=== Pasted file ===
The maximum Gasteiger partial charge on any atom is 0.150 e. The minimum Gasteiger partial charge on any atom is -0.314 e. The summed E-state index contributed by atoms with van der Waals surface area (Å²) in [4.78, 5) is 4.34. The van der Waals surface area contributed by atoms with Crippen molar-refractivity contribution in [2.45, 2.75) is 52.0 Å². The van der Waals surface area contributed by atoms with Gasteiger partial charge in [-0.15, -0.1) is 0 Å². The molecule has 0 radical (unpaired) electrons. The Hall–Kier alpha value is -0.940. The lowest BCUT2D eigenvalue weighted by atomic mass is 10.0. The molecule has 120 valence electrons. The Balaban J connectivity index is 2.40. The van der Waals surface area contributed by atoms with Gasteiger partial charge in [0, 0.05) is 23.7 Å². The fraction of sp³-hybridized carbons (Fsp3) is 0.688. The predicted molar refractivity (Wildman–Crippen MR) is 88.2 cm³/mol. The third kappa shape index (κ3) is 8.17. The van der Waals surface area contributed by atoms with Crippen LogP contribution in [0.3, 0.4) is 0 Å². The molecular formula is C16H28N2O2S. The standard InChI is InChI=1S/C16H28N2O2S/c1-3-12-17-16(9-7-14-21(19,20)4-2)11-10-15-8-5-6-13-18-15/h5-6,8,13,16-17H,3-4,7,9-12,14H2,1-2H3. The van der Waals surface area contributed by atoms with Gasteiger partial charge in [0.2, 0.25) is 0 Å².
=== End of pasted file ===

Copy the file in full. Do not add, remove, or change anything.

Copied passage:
The maximum Gasteiger partial charge on any atom is 0.150 e. The minimum Gasteiger partial charge on any atom is -0.314 e. The summed E-state index contributed by atoms with van der Waals surface area (Å²) in [4.78, 5) is 4.34. The van der Waals surface area contributed by atoms with Crippen molar-refractivity contribution in [2.45, 2.75) is 52.0 Å². The van der Waals surface area contributed by atoms with Gasteiger partial charge in [-0.15, -0.1) is 0 Å². The molecule has 0 radical (unpaired) electrons. The Hall–Kier alpha value is -0.940. The lowest BCUT2D eigenvalue weighted by atomic mass is 10.0. The molecule has 120 valence electrons. The Balaban J connectivity index is 2.40. The van der Waals surface area contributed by atoms with Gasteiger partial charge in [0, 0.05) is 23.7 Å². The fraction of sp³-hybridized carbons (Fsp3) is 0.688. The predicted molar refractivity (Wildman–Crippen MR) is 88.2 cm³/mol. The third kappa shape index (κ3) is 8.17. The van der Waals surface area contributed by atoms with Crippen LogP contribution in [0.3, 0.4) is 0 Å². The molecular formula is C16H28N2O2S. The standard InChI is InChI=1S/C16H28N2O2S/c1-3-12-17-16(9-7-14-21(19,20)4-2)11-10-15-8-5-6-13-18-15/h5-6,8,13,16-17H,3-4,7,9-12,14H2,1-2H3. The van der Waals surface area contributed by atoms with Gasteiger partial charge in [0.2, 0.25) is 0 Å².